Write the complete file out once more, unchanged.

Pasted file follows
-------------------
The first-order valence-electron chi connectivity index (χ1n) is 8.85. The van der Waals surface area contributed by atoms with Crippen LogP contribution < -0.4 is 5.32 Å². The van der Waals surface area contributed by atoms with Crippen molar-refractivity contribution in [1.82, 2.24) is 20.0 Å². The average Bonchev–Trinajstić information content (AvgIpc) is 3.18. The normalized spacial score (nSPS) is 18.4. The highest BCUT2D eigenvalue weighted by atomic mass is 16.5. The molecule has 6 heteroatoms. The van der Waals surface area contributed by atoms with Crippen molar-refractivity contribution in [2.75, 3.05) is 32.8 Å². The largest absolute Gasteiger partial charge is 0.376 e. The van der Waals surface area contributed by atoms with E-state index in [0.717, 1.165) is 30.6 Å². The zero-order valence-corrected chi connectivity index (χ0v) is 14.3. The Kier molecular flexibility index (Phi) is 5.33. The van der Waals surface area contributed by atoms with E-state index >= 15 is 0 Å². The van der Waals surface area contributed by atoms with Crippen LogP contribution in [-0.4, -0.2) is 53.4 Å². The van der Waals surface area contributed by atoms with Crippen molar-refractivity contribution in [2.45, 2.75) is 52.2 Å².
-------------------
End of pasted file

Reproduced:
The first-order valence-electron chi connectivity index (χ1n) is 8.85. The van der Waals surface area contributed by atoms with Crippen LogP contribution < -0.4 is 5.32 Å². The van der Waals surface area contributed by atoms with Crippen molar-refractivity contribution in [1.82, 2.24) is 20.0 Å². The average Bonchev–Trinajstić information content (AvgIpc) is 3.18. The normalized spacial score (nSPS) is 18.4. The highest BCUT2D eigenvalue weighted by atomic mass is 16.5. The molecule has 6 heteroatoms. The van der Waals surface area contributed by atoms with Crippen molar-refractivity contribution in [2.75, 3.05) is 32.8 Å². The largest absolute Gasteiger partial charge is 0.376 e. The van der Waals surface area contributed by atoms with E-state index in [0.717, 1.165) is 30.6 Å². The zero-order valence-corrected chi connectivity index (χ0v) is 14.3. The Kier molecular flexibility index (Phi) is 5.33. The van der Waals surface area contributed by atoms with E-state index >= 15 is 0 Å². The van der Waals surface area contributed by atoms with Crippen LogP contribution in [-0.4, -0.2) is 53.4 Å². The van der Waals surface area contributed by atoms with Crippen molar-refractivity contribution in [2.45, 2.75) is 52.2 Å².